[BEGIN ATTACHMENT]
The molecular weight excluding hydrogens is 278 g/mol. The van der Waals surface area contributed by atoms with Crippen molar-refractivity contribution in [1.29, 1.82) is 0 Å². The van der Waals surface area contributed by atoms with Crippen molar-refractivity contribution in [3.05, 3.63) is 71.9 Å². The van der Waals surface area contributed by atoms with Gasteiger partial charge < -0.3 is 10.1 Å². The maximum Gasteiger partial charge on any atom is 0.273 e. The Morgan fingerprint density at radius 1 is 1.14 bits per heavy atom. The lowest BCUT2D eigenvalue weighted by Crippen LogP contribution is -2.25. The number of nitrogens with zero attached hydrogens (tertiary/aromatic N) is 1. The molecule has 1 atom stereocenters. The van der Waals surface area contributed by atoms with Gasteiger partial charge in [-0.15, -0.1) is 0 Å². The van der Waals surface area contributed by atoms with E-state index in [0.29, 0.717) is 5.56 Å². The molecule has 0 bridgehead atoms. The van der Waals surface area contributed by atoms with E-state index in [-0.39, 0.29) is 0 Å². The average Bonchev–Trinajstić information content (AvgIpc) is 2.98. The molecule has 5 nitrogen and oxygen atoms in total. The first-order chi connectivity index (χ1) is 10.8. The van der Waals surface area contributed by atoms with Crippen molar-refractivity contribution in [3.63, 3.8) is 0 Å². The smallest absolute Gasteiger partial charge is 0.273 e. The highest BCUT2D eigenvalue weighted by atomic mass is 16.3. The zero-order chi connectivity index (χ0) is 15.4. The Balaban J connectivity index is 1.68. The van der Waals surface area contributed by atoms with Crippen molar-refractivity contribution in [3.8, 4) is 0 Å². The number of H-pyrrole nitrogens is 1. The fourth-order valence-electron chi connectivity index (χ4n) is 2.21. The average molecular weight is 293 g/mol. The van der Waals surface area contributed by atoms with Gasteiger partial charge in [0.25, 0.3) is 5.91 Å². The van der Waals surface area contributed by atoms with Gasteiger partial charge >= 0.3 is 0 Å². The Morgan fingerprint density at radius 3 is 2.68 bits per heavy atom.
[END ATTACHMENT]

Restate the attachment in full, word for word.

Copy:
The molecular weight excluding hydrogens is 278 g/mol. The van der Waals surface area contributed by atoms with Crippen molar-refractivity contribution in [1.29, 1.82) is 0 Å². The van der Waals surface area contributed by atoms with Crippen molar-refractivity contribution in [3.05, 3.63) is 71.9 Å². The van der Waals surface area contributed by atoms with Gasteiger partial charge < -0.3 is 10.1 Å². The maximum Gasteiger partial charge on any atom is 0.273 e. The Morgan fingerprint density at radius 1 is 1.14 bits per heavy atom. The lowest BCUT2D eigenvalue weighted by Crippen LogP contribution is -2.25. The number of nitrogens with zero attached hydrogens (tertiary/aromatic N) is 1. The molecule has 1 atom stereocenters. The van der Waals surface area contributed by atoms with Gasteiger partial charge in [-0.15, -0.1) is 0 Å². The van der Waals surface area contributed by atoms with E-state index in [0.29, 0.717) is 5.56 Å². The molecule has 0 bridgehead atoms. The van der Waals surface area contributed by atoms with E-state index in [-0.39, 0.29) is 0 Å². The average Bonchev–Trinajstić information content (AvgIpc) is 2.98. The molecule has 5 nitrogen and oxygen atoms in total. The first-order chi connectivity index (χ1) is 10.8. The van der Waals surface area contributed by atoms with Crippen molar-refractivity contribution in [3.63, 3.8) is 0 Å². The smallest absolute Gasteiger partial charge is 0.273 e. The highest BCUT2D eigenvalue weighted by atomic mass is 16.3. The zero-order chi connectivity index (χ0) is 15.4. The Balaban J connectivity index is 1.68. The van der Waals surface area contributed by atoms with Crippen molar-refractivity contribution in [3.8, 4) is 0 Å². The number of H-pyrrole nitrogens is 1. The fourth-order valence-electron chi connectivity index (χ4n) is 2.21. The average molecular weight is 293 g/mol. The van der Waals surface area contributed by atoms with Gasteiger partial charge in [0.25, 0.3) is 5.91 Å². The van der Waals surface area contributed by atoms with Gasteiger partial charge >= 0.3 is 0 Å². The Morgan fingerprint density at radius 3 is 2.68 bits per heavy atom.